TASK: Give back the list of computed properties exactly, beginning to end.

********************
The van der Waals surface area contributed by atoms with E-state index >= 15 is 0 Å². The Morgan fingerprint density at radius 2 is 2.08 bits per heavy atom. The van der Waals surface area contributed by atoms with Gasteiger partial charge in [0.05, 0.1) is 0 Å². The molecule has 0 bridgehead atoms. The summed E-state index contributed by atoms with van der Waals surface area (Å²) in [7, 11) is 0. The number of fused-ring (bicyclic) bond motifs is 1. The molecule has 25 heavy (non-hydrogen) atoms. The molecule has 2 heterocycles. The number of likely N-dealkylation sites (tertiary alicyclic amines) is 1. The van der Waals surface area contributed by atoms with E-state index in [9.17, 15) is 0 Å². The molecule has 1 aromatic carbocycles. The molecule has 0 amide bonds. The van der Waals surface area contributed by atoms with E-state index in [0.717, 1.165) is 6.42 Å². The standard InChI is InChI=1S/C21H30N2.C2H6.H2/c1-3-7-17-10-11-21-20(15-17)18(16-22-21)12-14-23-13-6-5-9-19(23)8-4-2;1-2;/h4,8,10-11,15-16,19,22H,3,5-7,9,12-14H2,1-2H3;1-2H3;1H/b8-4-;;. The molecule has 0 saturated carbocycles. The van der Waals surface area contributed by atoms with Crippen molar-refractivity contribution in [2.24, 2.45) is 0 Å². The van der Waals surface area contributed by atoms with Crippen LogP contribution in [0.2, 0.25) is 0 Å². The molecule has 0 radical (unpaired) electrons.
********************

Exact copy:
The van der Waals surface area contributed by atoms with E-state index >= 15 is 0 Å². The Morgan fingerprint density at radius 2 is 2.08 bits per heavy atom. The van der Waals surface area contributed by atoms with Gasteiger partial charge in [0.05, 0.1) is 0 Å². The molecule has 0 bridgehead atoms. The summed E-state index contributed by atoms with van der Waals surface area (Å²) in [7, 11) is 0. The number of fused-ring (bicyclic) bond motifs is 1. The molecule has 25 heavy (non-hydrogen) atoms. The molecule has 2 heterocycles. The number of likely N-dealkylation sites (tertiary alicyclic amines) is 1. The van der Waals surface area contributed by atoms with E-state index in [9.17, 15) is 0 Å². The molecule has 1 aromatic carbocycles. The molecule has 0 amide bonds. The van der Waals surface area contributed by atoms with E-state index in [0.717, 1.165) is 6.42 Å². The standard InChI is InChI=1S/C21H30N2.C2H6.H2/c1-3-7-17-10-11-21-20(15-17)18(16-22-21)12-14-23-13-6-5-9-19(23)8-4-2;1-2;/h4,8,10-11,15-16,19,22H,3,5-7,9,12-14H2,1-2H3;1-2H3;1H/b8-4-;;. The molecule has 0 saturated carbocycles. The van der Waals surface area contributed by atoms with Crippen molar-refractivity contribution in [2.24, 2.45) is 0 Å². The van der Waals surface area contributed by atoms with Crippen LogP contribution in [0.2, 0.25) is 0 Å². The molecule has 0 radical (unpaired) electrons.